Helping children cope with the events of September 11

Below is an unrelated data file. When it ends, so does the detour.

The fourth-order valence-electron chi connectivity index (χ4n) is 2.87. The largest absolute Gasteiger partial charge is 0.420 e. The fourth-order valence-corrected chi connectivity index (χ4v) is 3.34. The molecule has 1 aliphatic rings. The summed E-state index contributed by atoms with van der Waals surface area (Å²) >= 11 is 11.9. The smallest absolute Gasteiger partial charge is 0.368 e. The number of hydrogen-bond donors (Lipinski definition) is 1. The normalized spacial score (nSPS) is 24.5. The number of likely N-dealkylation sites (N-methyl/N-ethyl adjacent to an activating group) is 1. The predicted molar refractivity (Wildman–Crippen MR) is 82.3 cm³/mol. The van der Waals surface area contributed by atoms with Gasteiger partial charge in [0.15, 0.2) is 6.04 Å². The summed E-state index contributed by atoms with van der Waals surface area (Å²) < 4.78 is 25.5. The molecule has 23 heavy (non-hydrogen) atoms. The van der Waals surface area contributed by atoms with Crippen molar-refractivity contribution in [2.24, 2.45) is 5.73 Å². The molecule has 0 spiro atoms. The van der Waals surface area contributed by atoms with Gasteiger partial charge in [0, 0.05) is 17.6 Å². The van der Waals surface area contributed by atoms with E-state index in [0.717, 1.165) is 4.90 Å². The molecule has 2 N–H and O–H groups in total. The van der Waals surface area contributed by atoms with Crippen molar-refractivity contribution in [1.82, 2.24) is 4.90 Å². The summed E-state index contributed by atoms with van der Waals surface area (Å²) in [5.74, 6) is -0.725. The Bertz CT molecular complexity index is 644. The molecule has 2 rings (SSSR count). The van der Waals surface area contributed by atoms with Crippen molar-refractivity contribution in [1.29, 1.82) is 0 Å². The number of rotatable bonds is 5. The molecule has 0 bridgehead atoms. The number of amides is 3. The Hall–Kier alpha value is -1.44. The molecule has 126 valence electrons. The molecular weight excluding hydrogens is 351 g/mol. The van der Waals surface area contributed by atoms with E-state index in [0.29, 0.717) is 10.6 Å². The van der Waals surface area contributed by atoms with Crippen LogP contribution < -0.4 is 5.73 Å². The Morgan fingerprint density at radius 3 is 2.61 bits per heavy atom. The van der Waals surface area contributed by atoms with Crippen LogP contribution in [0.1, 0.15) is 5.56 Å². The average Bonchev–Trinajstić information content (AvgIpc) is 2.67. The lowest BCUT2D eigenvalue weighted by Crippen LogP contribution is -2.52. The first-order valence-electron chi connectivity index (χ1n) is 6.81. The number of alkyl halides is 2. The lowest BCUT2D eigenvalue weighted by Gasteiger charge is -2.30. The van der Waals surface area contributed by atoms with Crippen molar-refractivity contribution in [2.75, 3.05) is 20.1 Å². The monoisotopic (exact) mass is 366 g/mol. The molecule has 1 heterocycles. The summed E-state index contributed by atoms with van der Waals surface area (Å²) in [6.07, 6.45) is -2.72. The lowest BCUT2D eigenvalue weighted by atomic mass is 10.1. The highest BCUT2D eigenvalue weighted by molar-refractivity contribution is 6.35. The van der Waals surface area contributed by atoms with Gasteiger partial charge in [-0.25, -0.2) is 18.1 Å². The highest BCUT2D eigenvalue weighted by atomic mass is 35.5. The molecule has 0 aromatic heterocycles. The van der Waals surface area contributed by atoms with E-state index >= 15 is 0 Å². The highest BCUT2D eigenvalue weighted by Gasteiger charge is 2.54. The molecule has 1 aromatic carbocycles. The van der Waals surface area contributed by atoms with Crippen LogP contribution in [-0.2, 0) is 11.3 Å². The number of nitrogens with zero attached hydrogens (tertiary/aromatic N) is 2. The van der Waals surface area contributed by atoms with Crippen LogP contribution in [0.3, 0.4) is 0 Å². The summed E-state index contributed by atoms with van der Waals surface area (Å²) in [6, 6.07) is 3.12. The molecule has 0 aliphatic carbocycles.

The children reading the names of those killed on 9/11 was a grim reminder that some of our youngest citizens were and still are affected by what happened two years ago. One problem, according to psychologists, is there is no way of being sure what the long-term effects might be, since there was never a major terrorist attack before September 11, 2001.Dr. Danielle Thau of Stamford says there are several warning signs parents should look for in their children:Lack of emotionLingering fearsPre-occupation with danger and securityIncreased aggression or fanatical patriotismThau says the best way to deal with a child that is expressing those feelings is to sit down and talk with them. Helping children to articulate their fears is an important step in the healing process. Thau also says reassuring children that they are safe at home is important to help children get over their fears.

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